California Law Prohibits Workplace Discrimination & Harassment

Thomas M. Lee
Workplace Discrimination

The California Department of Fair Employment and Housing (DFEH) enforces laws that protect you from illegal discrimination and harassment in employment based on your actual or perceived:

  • AGE (40 and above)
  • DISABILITY (physical, mental, HIV and AIDS)
  • MEDICAL CONDITION (genetic characteristics, cancer or a record or history of cancer)
  • NATIONAL ORIGIN (includes language use and possession of a driver’s license issued to persons unable to prove their presence in the United States is authorized under federal law)
  • RACE (including, but not limited to, hair texture and protective hairstyles. Protective hairstyles includes, but is not limited to, such hairstyles as braids, locks, and twists)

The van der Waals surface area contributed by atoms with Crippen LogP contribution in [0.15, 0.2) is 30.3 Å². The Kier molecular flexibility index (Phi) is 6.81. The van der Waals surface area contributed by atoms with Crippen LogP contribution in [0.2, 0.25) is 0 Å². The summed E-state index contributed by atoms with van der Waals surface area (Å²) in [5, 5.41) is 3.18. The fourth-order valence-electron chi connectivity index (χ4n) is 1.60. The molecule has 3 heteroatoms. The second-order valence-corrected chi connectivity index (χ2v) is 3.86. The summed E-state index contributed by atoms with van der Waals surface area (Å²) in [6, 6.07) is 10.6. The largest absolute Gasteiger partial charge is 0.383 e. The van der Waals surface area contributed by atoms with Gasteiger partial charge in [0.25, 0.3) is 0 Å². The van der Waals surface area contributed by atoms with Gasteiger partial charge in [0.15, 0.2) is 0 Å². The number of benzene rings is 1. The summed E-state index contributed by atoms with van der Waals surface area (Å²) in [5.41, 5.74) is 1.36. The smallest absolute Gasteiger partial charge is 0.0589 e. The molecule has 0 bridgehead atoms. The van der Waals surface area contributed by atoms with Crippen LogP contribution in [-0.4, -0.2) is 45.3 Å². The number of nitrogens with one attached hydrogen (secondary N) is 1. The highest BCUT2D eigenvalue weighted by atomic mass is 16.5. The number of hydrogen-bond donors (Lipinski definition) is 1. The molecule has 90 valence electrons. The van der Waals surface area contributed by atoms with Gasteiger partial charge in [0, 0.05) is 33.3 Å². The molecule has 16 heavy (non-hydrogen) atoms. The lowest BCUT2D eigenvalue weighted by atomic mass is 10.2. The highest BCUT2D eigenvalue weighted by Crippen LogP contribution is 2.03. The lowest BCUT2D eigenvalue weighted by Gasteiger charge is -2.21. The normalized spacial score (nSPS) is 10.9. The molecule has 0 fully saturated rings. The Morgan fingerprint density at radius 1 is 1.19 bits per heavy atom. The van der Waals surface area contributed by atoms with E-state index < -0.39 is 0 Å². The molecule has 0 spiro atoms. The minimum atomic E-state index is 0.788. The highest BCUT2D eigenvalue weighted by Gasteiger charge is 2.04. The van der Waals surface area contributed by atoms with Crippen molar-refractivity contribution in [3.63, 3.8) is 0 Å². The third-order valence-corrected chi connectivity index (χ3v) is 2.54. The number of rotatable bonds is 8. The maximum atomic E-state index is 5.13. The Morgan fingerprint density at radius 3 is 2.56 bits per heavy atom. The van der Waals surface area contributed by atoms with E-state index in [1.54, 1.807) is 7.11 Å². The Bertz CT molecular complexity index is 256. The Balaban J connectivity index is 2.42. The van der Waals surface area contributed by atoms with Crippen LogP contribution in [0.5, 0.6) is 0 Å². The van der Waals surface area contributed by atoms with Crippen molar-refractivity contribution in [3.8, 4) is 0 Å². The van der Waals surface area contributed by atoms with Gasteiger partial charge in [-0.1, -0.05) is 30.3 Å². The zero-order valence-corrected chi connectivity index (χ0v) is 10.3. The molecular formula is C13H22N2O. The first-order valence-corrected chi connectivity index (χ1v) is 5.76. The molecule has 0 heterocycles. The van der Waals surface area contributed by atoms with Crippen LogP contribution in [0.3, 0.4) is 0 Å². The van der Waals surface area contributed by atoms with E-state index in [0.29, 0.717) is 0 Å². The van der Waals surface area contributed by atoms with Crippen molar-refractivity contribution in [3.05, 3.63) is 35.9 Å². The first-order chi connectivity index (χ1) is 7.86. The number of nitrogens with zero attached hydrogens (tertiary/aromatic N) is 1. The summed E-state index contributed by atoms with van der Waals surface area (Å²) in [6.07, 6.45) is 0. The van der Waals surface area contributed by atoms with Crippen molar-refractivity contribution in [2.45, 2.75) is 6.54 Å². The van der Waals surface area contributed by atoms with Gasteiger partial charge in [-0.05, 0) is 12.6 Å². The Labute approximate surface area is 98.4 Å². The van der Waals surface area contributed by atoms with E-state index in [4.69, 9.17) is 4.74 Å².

• RELIGION (includes religious dress and grooming practices,)
  • SEX/GENDER (includes pregnancy, childbirth, breastfeeding and/or related medical conditions)


  1. Prohibit harassment of employees, applicants, unpaid interns, volunteers, and independent contractors by any persons and require employers to take all reasonable steps to prevent harassment. This includes a prohibition against sexual harassment, gender harassment, harassment based on pregnancy, childbirth, breastfeeding and/or related medical conditions, as well as harassment based on all other characteristics listed above.